Witt/Kieffer On What It Takes To Build Better Healthcare Boards

It is easy to spot high-functioning hospital and health system boards. Their trustees are skilled, committed to their organizations, and care about making a real difference in people’s lives.

But excellence in healthcare governance is not something that we see throughout the industry and can be inconsistent from one boardroom to the next, often due to how different boards have been constructed and maintained. You might say that every board is perfectly designed to achieve exactly the results it gets. Boards that demonstrate excellence tend to be “intentional” about improvement.

Improving board performance is challenging in this era of dramatic reform. It is hard enough for CEOs and top executives to keep up with change much less their trustees who are more removed from daily C-suite discussions and the front lines of patient care.

Today’s boards have spoken and unspoken fears and questions:

“How can we keep up with change?”

“Do we have the right expertise?”

“How do we manage risk?”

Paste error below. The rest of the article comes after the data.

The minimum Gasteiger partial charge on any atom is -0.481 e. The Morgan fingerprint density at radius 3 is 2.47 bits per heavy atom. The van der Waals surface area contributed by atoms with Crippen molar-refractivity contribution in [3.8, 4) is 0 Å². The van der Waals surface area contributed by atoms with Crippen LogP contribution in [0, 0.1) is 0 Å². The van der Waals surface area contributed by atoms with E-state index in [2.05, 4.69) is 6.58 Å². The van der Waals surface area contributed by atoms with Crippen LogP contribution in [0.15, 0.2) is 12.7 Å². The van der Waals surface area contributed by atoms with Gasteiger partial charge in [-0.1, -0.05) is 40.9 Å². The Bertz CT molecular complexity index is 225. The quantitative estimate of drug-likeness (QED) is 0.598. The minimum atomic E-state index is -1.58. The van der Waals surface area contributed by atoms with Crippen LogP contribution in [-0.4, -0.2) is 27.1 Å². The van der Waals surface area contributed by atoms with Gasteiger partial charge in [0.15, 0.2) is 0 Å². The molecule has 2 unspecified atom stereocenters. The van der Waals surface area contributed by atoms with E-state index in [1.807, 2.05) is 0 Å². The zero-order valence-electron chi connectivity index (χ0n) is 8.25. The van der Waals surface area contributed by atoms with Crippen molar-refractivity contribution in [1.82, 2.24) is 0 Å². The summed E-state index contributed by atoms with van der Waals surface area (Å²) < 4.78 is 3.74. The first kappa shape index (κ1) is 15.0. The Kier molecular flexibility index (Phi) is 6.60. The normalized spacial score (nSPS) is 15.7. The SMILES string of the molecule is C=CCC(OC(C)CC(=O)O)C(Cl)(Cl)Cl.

“Is there a new paradigm for investment? For collaboration?”

“We can’t know all the answers.”

Other issues that are challenging healthcare governance include:

• Many boards take a passive stance on board recruitment and developing or obtaining necessary and critical competencies.

• Boards generally do not encourage turnover and term limits, and thus do not bring in new blood on a regular basis.

• Trustees are reluctant to evolve. Changing board culture and behavior is not easy and can be disruptive.

• Board chairs can micromanage. They can be too operational with “nose and fingers in” at the expense of a big-picture view and focus on the future.

• Other legacy structures, practices or behaviors can serve as obstacles in delaying “systemness” and integration.

A Path Forward?

How can boards improve themselves? Can weak boards become good ones and can already good boards get to great?

We think so. This guidebook is intended to provide boards with concrete ideas about how to improve governance in rapidly changing times. Boards >can be intentional in understanding themselves, educating themselves, bringing in new blood, planning for the future, and engaging more meaningfully with the organization, constituents and industry. Boards can be smarter, more efficient, and more reflective of the times they live in and the people they serve.

Building better healthcare boards can be done, and many boards are already taking the steps that we illustrate in this resource. “Building Better Healthcare Boards” highlights ideas of good governance that are both practical and progressive, all in the spirit of improving healthcare as a whole.

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